Mandala Spiritual Practice

From Judith Veeder:
Mandala is a Sanskrit word meaning "to have possession of one's essence." It is a sacred circle with a centerpoint, a universal image that has long been a source of the experience of oneness and wisdom. It uses symbolic forms to draw out truth from the unconscious. These symbols help connect our inner life to our outer life.

The making of the mandala requires from us an attitude of receptivity and reverence. It is a search for and a recording of our deepest self at one moment in time and serves as a container for our deepest emotions. A mandala may be drawn, painted, sculpted, and even danced. It may involve recognizable symbols or it may take an abstract form.
From Aletheia Luna:
“A mandala is a map, a model of the world, a model of the mind, and a powerful visual device to invoke specific consciousness states. Like sigils and symbols, mandalas touch the deeper layers of the mind.” (Jan Fries)
The fact that mandalas reach the deepest layers of our minds was something well understood by psychologist-sage Carl Jung. In his book Jung and Shamanism, C. Michael Smith explores how Jung would use the mandala as a doorway into the psyche:
“In the mornings he would sketch a circle in his notebooks, a mandala ... and within it he would draw what he felt to be his inner situation at the time ... Jung discovered that through such drawings he could observe his own psychic transformations from day to day. Gradually it began to dawn on Jung that the mandala is really a mirror of the psyche in its totality.”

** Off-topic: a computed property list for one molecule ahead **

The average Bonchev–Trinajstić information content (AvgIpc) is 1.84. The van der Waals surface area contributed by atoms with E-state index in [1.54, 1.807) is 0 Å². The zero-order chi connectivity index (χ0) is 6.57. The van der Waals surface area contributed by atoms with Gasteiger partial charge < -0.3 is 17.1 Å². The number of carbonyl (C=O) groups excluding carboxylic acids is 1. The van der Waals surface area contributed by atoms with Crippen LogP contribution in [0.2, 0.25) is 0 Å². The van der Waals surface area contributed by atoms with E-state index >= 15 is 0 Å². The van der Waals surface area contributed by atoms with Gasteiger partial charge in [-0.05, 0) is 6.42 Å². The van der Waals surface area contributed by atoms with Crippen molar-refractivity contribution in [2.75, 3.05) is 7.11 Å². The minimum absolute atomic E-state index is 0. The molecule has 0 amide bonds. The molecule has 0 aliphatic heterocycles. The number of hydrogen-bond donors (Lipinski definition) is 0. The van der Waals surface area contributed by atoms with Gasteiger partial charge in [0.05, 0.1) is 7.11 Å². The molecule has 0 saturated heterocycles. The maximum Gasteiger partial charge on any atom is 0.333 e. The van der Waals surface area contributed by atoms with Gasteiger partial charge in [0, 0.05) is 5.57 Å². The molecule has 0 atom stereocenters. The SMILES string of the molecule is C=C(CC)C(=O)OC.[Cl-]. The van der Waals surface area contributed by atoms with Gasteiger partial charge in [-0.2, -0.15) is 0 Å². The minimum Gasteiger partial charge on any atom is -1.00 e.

Jung was also known to incorporate mandalas into his psychotherapy practice with patients. Intuitively, I believe we can all sense that the mandala represents wholeness. It is an image that is both fractured and whole at the same time – just like us human beings.

So why not try drawing your own mandala? It’s simple.

From Judith Veeder:
To begin a mandala, it is often helpful to have soft, meditative music in the background. You will need to have paper or a journal page, a pencil, and a compass for making the circle guide, crayons, pastels, markers, or paints.

Find a quiet place where you will not be disturbed for about thirty minutes. Close your eyes for a few minutes and become aware of your breathing. With each breath, let go of concerns, centering on the experience.

Open your eyes and look at the colors in front of you. Remembering that being receptive is important, allow a color to "choose" you. Begin at the center of the mandala with whatever form suggests itself to you. Work outward from the center. When you are finished with your mandala, you may wish to write about it, date it, and give it a title.
From Aletheia Luna:
Just get a piece of paper and a pencil. There’s no need to get fancy with colors if you don’t want to. If drawing a mandala intimidates you, find a mandala image to meditate on. There are many freely available mandala images on the internet.

Make this into a daily practice and journal about what you experience and feel.
For a short (3:55) video on how to do this, see:
For an alternative to drawing mandalas, you may choose to color them in. Find mandalas for coloring here:

No comments:

Post a Comment